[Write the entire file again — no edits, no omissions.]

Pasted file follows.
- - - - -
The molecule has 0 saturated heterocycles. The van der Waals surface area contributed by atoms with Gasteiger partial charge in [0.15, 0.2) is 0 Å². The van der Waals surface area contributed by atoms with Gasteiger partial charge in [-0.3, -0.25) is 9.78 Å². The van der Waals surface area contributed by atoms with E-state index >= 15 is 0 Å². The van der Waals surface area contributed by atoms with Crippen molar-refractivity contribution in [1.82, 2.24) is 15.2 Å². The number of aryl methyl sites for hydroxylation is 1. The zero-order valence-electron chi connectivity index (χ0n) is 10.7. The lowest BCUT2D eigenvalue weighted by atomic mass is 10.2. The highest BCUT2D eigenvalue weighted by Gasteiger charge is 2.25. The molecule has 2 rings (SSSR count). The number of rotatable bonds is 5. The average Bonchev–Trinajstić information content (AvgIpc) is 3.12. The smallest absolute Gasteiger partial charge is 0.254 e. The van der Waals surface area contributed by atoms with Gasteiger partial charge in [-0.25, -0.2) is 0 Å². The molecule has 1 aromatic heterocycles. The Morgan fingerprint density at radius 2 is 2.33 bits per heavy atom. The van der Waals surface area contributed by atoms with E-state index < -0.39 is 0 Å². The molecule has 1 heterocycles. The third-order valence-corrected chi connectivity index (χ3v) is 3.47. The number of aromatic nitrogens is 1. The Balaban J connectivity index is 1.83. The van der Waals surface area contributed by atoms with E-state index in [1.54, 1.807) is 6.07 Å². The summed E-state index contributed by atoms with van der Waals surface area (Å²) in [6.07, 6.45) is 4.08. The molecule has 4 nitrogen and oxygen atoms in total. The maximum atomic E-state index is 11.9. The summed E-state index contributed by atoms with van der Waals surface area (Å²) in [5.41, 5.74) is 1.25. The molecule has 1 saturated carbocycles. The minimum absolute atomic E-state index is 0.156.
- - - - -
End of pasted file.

The molecule has 0 saturated heterocycles. The van der Waals surface area contributed by atoms with Gasteiger partial charge in [0.15, 0.2) is 0 Å². The van der Waals surface area contributed by atoms with Gasteiger partial charge in [-0.3, -0.25) is 9.78 Å². The van der Waals surface area contributed by atoms with E-state index >= 15 is 0 Å². The van der Waals surface area contributed by atoms with Crippen molar-refractivity contribution in [1.82, 2.24) is 15.2 Å². The number of aryl methyl sites for hydroxylation is 1. The zero-order valence-electron chi connectivity index (χ0n) is 10.7. The lowest BCUT2D eigenvalue weighted by atomic mass is 10.2. The highest BCUT2D eigenvalue weighted by Gasteiger charge is 2.25. The molecule has 2 rings (SSSR count). The number of rotatable bonds is 5. The average Bonchev–Trinajstić information content (AvgIpc) is 3.12. The smallest absolute Gasteiger partial charge is 0.254 e. The van der Waals surface area contributed by atoms with Gasteiger partial charge in [-0.25, -0.2) is 0 Å². The molecule has 1 aromatic heterocycles. The Morgan fingerprint density at radius 2 is 2.33 bits per heavy atom. The van der Waals surface area contributed by atoms with E-state index < -0.39 is 0 Å². The molecule has 1 heterocycles. The third-order valence-corrected chi connectivity index (χ3v) is 3.47. The number of aromatic nitrogens is 1. The Balaban J connectivity index is 1.83. The van der Waals surface area contributed by atoms with E-state index in [1.54, 1.807) is 6.07 Å². The summed E-state index contributed by atoms with van der Waals surface area (Å²) in [6.07, 6.45) is 4.08. The molecule has 4 nitrogen and oxygen atoms in total. The maximum atomic E-state index is 11.9. The summed E-state index contributed by atoms with van der Waals surface area (Å²) in [5.41, 5.74) is 1.25. The molecule has 1 saturated carbocycles. The minimum absolute atomic E-state index is 0.156.